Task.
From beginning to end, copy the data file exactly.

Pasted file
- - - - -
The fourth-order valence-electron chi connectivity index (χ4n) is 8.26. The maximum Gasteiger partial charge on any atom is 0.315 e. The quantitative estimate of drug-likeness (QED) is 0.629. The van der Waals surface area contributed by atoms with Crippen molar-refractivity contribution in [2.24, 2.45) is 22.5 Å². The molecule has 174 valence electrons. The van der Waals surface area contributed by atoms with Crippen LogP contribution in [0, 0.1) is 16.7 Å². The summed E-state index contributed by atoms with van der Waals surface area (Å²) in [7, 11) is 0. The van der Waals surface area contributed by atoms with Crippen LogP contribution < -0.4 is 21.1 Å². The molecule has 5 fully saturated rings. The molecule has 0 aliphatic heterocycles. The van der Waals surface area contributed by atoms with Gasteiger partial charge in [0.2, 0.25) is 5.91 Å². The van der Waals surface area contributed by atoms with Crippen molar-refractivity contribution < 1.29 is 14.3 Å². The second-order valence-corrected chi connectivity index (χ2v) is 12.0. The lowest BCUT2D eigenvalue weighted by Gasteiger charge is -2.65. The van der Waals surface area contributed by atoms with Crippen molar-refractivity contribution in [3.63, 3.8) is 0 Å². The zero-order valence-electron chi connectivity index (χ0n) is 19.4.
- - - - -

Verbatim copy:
The fourth-order valence-electron chi connectivity index (χ4n) is 8.26. The maximum Gasteiger partial charge on any atom is 0.315 e. The quantitative estimate of drug-likeness (QED) is 0.629. The van der Waals surface area contributed by atoms with Crippen molar-refractivity contribution in [2.24, 2.45) is 22.5 Å². The molecule has 174 valence electrons. The van der Waals surface area contributed by atoms with Crippen LogP contribution in [0, 0.1) is 16.7 Å². The summed E-state index contributed by atoms with van der Waals surface area (Å²) in [7, 11) is 0. The van der Waals surface area contributed by atoms with Crippen LogP contribution < -0.4 is 21.1 Å². The molecule has 5 fully saturated rings. The molecule has 0 aliphatic heterocycles. The van der Waals surface area contributed by atoms with Gasteiger partial charge in [0.2, 0.25) is 5.91 Å². The van der Waals surface area contributed by atoms with Crippen molar-refractivity contribution < 1.29 is 14.3 Å². The second-order valence-corrected chi connectivity index (χ2v) is 12.0. The lowest BCUT2D eigenvalue weighted by Gasteiger charge is -2.65. The van der Waals surface area contributed by atoms with Crippen molar-refractivity contribution in [3.63, 3.8) is 0 Å². The zero-order valence-electron chi connectivity index (χ0n) is 19.4.